Frederick George Scott


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(1861–1944). Born in Montreal, he received a B.A. from Bishop's College, Lennoxville, Quebec, in 1881 and an M.A. in 1884. After studying theology at King's College, London, in 1882 and being refused ordination in the Anglican Church of Canada for his Anglo-Catholic beliefs, he was ordained at Coggeshall, Essex, in 1886. He served first at Drummondville, Quebec, and then in Quebec City, where he became rector of St Matthew's Church (in whose rectory his son F.R. Scott was born in 1899). In 1906 he was appointed a canon of the cathedral and in 1925 archdeacon. During the First World War he was chaplain to the Canadian First Division, where his courage at the front was legendary; his book The Great War as I saw it (1922) is a vivid war memoir. The critic M. Jeanne Yardley has shown that in spite of his book's essentially chivalric sensibility, it contains many (unconsciously) ironic elements, a feature of our modern understanding of war: as such it is atypical of other contemporary war accounts and ‘suggestive of those to follow’. Scott was created cmg in 1916 and was awarded the dso in 1918. After the war he was chaplain of the army and navy veterans and was renowned for his radical social views during the Winnipeg and Besco strikes. He was elected to the Royal Society of Canada in 1900.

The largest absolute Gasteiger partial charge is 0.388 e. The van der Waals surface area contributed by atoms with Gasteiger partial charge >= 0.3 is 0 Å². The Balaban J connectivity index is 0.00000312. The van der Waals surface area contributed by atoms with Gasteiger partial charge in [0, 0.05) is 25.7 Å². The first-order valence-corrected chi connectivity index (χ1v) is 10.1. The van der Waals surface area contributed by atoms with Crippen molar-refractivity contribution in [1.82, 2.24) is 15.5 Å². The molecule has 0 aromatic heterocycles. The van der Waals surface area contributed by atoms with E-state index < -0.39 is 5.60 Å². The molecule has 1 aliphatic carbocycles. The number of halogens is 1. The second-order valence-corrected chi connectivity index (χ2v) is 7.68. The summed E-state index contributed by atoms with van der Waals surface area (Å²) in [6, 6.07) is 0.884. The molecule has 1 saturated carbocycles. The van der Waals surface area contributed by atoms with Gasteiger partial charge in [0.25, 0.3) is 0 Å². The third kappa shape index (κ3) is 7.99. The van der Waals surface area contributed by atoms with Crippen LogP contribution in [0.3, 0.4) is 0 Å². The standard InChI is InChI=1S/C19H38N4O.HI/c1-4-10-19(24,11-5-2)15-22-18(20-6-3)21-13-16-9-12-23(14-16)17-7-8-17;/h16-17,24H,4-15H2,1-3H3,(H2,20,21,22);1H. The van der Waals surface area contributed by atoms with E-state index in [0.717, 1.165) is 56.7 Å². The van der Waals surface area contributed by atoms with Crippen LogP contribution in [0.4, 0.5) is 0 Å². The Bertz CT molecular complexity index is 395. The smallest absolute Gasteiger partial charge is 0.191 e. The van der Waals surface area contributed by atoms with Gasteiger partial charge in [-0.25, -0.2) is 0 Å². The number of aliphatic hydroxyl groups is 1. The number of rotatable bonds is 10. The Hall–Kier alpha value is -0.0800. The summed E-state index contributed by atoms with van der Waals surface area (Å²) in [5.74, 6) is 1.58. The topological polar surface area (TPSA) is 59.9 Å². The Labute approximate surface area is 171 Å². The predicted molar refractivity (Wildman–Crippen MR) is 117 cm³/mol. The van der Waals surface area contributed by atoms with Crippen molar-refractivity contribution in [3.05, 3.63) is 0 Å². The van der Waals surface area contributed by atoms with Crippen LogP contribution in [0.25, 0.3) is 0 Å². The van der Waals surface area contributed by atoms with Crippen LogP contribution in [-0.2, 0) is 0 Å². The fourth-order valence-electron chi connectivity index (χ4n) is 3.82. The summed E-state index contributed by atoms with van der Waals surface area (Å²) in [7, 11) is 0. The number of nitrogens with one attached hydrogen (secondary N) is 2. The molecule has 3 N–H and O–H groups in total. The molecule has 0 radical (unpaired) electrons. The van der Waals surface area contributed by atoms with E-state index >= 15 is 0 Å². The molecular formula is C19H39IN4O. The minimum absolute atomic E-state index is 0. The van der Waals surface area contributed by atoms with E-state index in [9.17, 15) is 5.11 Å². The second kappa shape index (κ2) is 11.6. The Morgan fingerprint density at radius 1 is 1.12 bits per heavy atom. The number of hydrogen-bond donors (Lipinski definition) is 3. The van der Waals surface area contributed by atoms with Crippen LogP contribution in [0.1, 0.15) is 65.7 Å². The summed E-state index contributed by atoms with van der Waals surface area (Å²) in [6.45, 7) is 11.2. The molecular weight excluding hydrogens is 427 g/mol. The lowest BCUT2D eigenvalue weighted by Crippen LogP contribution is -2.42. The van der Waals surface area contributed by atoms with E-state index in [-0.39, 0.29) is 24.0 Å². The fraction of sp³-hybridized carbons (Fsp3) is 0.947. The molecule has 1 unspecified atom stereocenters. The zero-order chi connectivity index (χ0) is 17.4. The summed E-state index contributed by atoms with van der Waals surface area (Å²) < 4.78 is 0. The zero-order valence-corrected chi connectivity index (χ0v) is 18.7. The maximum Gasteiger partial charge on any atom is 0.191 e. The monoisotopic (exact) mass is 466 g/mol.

From The Oxford Companion to Canadian Literature in Oxford Reference.

Subjects: Literature.

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